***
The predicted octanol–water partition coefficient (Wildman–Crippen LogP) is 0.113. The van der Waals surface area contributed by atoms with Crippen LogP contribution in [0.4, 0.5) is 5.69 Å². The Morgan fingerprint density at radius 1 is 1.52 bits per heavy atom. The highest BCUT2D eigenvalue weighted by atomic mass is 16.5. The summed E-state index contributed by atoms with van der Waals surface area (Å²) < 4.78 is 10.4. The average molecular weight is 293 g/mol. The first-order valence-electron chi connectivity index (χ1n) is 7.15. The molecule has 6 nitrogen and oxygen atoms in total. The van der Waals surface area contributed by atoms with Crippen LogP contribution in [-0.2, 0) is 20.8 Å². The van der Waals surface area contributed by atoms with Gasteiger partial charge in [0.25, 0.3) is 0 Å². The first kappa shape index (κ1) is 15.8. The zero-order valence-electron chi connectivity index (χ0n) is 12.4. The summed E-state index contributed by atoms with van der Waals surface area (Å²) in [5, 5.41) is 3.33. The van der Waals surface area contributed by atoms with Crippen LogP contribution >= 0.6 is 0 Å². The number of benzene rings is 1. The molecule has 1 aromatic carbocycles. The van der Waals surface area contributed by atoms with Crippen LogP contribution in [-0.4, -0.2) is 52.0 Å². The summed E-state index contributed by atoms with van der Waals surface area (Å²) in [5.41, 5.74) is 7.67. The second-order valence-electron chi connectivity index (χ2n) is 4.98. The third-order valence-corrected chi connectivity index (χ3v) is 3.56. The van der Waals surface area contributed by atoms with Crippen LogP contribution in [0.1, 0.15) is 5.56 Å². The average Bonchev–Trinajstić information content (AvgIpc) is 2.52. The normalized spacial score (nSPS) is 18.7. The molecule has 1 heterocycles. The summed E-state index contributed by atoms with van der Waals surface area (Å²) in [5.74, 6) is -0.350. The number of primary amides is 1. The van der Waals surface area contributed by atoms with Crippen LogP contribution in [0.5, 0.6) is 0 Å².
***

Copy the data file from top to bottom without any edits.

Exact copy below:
The predicted octanol–water partition coefficient (Wildman–Crippen LogP) is 0.113. The van der Waals surface area contributed by atoms with Crippen LogP contribution in [0.4, 0.5) is 5.69 Å². The Morgan fingerprint density at radius 1 is 1.52 bits per heavy atom. The highest BCUT2D eigenvalue weighted by atomic mass is 16.5. The summed E-state index contributed by atoms with van der Waals surface area (Å²) < 4.78 is 10.4. The average molecular weight is 293 g/mol. The first-order valence-electron chi connectivity index (χ1n) is 7.15. The molecule has 6 nitrogen and oxygen atoms in total. The van der Waals surface area contributed by atoms with Crippen LogP contribution in [-0.2, 0) is 20.8 Å². The van der Waals surface area contributed by atoms with Gasteiger partial charge in [0.25, 0.3) is 0 Å². The first kappa shape index (κ1) is 15.8. The zero-order valence-electron chi connectivity index (χ0n) is 12.4. The summed E-state index contributed by atoms with van der Waals surface area (Å²) in [5, 5.41) is 3.33. The van der Waals surface area contributed by atoms with Crippen LogP contribution >= 0.6 is 0 Å². The number of benzene rings is 1. The molecule has 1 aromatic carbocycles. The van der Waals surface area contributed by atoms with Crippen LogP contribution in [-0.4, -0.2) is 52.0 Å². The summed E-state index contributed by atoms with van der Waals surface area (Å²) in [5.41, 5.74) is 7.67. The second-order valence-electron chi connectivity index (χ2n) is 4.98. The third-order valence-corrected chi connectivity index (χ3v) is 3.56. The van der Waals surface area contributed by atoms with Crippen LogP contribution in [0.1, 0.15) is 5.56 Å². The average Bonchev–Trinajstić information content (AvgIpc) is 2.52. The normalized spacial score (nSPS) is 18.7. The molecule has 1 heterocycles. The summed E-state index contributed by atoms with van der Waals surface area (Å²) in [5.74, 6) is -0.350. The number of primary amides is 1. The van der Waals surface area contributed by atoms with Crippen LogP contribution in [0.5, 0.6) is 0 Å².